If all goes well, the trademark is registered for 10 years and can be renewed indefinitely. Some trademarks have been registered for over 100 years…
However, the life of the trademark does not end with the registration:
- You have to be vigilant against third parties who could always ask for the invalidity of the trademark for lack of distinctiveness, unlawfulness, or infringement of a prior right;
- You must use the trademark yourself or delegate the use via contracts because if there is no serious use for 5 years (unless there is a good reason), third parties can request the revocation of your trademark;
- It is necessary to ensure that others do not violate your trademark by imitating or counterfeiting it;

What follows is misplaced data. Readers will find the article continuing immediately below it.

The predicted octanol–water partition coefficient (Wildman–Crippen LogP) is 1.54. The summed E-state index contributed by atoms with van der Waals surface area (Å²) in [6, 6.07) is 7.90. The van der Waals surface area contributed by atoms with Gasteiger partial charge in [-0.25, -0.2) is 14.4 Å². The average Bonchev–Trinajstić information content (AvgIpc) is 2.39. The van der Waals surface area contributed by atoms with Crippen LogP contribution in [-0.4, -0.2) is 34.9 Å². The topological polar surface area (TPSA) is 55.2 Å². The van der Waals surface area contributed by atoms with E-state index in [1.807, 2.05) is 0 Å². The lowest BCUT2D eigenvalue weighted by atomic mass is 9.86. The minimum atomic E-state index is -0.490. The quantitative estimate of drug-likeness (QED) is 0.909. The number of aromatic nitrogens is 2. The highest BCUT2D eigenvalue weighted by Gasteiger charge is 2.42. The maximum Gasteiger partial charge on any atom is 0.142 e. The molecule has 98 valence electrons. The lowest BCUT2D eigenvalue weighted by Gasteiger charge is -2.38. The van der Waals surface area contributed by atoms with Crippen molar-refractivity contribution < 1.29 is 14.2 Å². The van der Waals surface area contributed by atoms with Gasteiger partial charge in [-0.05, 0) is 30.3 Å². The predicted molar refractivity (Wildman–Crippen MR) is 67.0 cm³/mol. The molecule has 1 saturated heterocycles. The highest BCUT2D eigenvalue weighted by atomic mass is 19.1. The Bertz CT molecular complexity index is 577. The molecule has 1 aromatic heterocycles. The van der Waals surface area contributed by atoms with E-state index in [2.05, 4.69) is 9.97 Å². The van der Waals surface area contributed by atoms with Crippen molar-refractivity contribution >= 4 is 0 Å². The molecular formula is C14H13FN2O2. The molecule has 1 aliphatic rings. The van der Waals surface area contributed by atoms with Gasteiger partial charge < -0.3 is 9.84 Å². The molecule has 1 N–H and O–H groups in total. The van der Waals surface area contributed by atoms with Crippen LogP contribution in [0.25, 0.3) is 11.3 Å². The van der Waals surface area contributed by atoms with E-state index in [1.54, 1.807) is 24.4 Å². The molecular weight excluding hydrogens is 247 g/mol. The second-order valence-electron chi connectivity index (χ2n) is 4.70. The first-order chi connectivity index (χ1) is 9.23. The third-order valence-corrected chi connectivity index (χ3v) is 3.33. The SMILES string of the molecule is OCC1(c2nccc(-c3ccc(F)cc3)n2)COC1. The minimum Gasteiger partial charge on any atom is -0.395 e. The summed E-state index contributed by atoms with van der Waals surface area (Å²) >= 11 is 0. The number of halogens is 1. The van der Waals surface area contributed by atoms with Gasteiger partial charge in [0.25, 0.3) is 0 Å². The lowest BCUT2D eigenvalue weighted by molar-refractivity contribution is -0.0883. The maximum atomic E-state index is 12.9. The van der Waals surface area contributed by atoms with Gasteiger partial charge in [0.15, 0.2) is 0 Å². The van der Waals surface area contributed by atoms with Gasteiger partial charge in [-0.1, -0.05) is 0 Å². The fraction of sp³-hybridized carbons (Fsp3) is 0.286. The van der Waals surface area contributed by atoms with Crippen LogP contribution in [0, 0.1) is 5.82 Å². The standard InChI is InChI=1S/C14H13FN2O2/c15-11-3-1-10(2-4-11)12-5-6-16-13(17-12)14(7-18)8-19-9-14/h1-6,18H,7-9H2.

- The trademark must be renewed every 10 years if it is still being used;
- It is possible to extend the trademark abroad. The owner can apply for a trademark in the EU via the EUIPO, or in 17 African countries via the African Intellectual Property Organisation (OAPI), or with the World Intellectual Property Organisation (WIPO) to extend it to other countries via a single procedure, or separately with local institutes.
In conclusion, registering a trademark is a long road. In addition to complying with strict legal requirements as to the content of the trademark, caution must also be taken not to infringe on the prior rights of third parties. Then, the protection will be secured by registration after examination at the INPI. It is preferable to be represented in the preparation of the file and in the filing of the trademark so that everything goes as smoothly as possible.